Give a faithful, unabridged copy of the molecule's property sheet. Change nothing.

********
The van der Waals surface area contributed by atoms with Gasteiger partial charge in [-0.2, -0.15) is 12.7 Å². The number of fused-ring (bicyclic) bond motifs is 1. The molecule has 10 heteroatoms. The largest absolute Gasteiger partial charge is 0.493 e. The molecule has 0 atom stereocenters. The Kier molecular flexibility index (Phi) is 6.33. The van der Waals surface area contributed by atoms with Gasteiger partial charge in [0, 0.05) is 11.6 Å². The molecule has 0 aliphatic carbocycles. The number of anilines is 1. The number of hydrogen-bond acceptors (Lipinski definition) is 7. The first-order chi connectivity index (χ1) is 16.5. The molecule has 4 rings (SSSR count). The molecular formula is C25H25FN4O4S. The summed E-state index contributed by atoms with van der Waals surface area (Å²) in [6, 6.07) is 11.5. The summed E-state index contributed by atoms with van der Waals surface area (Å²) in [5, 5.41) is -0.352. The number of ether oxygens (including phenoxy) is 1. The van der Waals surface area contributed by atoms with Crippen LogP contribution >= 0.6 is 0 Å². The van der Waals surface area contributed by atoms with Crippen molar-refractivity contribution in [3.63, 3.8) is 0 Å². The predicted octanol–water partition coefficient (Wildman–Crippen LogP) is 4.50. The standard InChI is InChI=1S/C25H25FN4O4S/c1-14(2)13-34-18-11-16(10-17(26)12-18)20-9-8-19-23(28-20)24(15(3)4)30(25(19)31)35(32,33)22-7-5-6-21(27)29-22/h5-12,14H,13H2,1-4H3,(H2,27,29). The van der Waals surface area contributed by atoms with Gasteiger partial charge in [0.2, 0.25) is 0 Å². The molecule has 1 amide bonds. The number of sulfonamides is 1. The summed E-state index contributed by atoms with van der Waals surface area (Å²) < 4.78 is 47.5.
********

The van der Waals surface area contributed by atoms with Gasteiger partial charge in [-0.2, -0.15) is 12.7 Å². The number of fused-ring (bicyclic) bond motifs is 1. The molecule has 10 heteroatoms. The largest absolute Gasteiger partial charge is 0.493 e. The molecule has 0 atom stereocenters. The Kier molecular flexibility index (Phi) is 6.33. The van der Waals surface area contributed by atoms with Gasteiger partial charge in [0, 0.05) is 11.6 Å². The molecule has 0 aliphatic carbocycles. The number of anilines is 1. The number of hydrogen-bond acceptors (Lipinski definition) is 7. The first-order chi connectivity index (χ1) is 16.5. The molecule has 4 rings (SSSR count). The molecular formula is C25H25FN4O4S. The summed E-state index contributed by atoms with van der Waals surface area (Å²) in [6, 6.07) is 11.5. The summed E-state index contributed by atoms with van der Waals surface area (Å²) in [5, 5.41) is -0.352. The number of ether oxygens (including phenoxy) is 1. The van der Waals surface area contributed by atoms with Crippen LogP contribution >= 0.6 is 0 Å². The van der Waals surface area contributed by atoms with Crippen molar-refractivity contribution in [3.63, 3.8) is 0 Å². The predicted octanol–water partition coefficient (Wildman–Crippen LogP) is 4.50. The standard InChI is InChI=1S/C25H25FN4O4S/c1-14(2)13-34-18-11-16(10-17(26)12-18)20-9-8-19-23(28-20)24(15(3)4)30(25(19)31)35(32,33)22-7-5-6-21(27)29-22/h5-12,14H,13H2,1-4H3,(H2,27,29). The van der Waals surface area contributed by atoms with Gasteiger partial charge in [0.2, 0.25) is 0 Å². The molecule has 1 amide bonds. The number of sulfonamides is 1. The summed E-state index contributed by atoms with van der Waals surface area (Å²) < 4.78 is 47.5.